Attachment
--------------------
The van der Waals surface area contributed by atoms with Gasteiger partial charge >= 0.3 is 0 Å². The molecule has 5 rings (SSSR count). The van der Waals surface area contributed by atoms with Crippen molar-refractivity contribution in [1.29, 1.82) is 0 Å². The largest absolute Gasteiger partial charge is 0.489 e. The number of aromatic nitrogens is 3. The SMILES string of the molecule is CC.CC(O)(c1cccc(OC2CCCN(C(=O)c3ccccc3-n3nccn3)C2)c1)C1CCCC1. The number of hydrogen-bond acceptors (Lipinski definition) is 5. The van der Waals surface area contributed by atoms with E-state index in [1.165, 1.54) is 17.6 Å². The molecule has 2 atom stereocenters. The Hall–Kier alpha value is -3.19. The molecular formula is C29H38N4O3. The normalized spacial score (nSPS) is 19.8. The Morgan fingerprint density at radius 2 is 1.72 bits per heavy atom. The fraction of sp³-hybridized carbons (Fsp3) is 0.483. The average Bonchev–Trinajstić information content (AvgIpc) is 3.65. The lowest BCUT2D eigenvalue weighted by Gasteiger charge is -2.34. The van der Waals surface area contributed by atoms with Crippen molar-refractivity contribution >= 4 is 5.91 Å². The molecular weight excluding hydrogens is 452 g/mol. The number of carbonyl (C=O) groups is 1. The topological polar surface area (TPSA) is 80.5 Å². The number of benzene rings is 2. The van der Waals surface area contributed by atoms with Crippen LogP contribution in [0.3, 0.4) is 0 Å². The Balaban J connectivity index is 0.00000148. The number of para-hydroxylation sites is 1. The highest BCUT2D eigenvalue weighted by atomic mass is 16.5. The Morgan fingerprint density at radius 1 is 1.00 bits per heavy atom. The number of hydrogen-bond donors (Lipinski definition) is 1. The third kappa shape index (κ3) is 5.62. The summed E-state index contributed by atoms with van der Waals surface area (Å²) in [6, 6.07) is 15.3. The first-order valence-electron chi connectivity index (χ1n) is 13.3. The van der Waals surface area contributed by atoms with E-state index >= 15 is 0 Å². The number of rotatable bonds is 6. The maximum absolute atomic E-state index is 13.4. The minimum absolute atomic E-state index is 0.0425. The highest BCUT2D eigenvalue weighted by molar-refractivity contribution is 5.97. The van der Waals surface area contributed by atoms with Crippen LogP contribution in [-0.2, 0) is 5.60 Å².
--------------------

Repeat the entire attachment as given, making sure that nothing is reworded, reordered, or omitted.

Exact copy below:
The van der Waals surface area contributed by atoms with Gasteiger partial charge >= 0.3 is 0 Å². The molecule has 5 rings (SSSR count). The van der Waals surface area contributed by atoms with Crippen molar-refractivity contribution in [1.29, 1.82) is 0 Å². The largest absolute Gasteiger partial charge is 0.489 e. The number of aromatic nitrogens is 3. The SMILES string of the molecule is CC.CC(O)(c1cccc(OC2CCCN(C(=O)c3ccccc3-n3nccn3)C2)c1)C1CCCC1. The number of hydrogen-bond acceptors (Lipinski definition) is 5. The van der Waals surface area contributed by atoms with E-state index in [1.165, 1.54) is 17.6 Å². The molecule has 2 atom stereocenters. The Hall–Kier alpha value is -3.19. The molecular formula is C29H38N4O3. The normalized spacial score (nSPS) is 19.8. The Morgan fingerprint density at radius 2 is 1.72 bits per heavy atom. The fraction of sp³-hybridized carbons (Fsp3) is 0.483. The average Bonchev–Trinajstić information content (AvgIpc) is 3.65. The lowest BCUT2D eigenvalue weighted by Gasteiger charge is -2.34. The van der Waals surface area contributed by atoms with Crippen molar-refractivity contribution >= 4 is 5.91 Å². The molecular weight excluding hydrogens is 452 g/mol. The number of carbonyl (C=O) groups is 1. The topological polar surface area (TPSA) is 80.5 Å². The number of benzene rings is 2. The van der Waals surface area contributed by atoms with Crippen LogP contribution in [0.3, 0.4) is 0 Å². The Balaban J connectivity index is 0.00000148. The number of para-hydroxylation sites is 1. The highest BCUT2D eigenvalue weighted by atomic mass is 16.5. The Morgan fingerprint density at radius 1 is 1.00 bits per heavy atom. The number of hydrogen-bond donors (Lipinski definition) is 1. The third kappa shape index (κ3) is 5.62. The summed E-state index contributed by atoms with van der Waals surface area (Å²) in [6, 6.07) is 15.3. The first-order valence-electron chi connectivity index (χ1n) is 13.3. The van der Waals surface area contributed by atoms with E-state index >= 15 is 0 Å². The number of rotatable bonds is 6. The maximum absolute atomic E-state index is 13.4. The minimum absolute atomic E-state index is 0.0425. The highest BCUT2D eigenvalue weighted by molar-refractivity contribution is 5.97. The van der Waals surface area contributed by atoms with Crippen LogP contribution in [-0.2, 0) is 5.60 Å².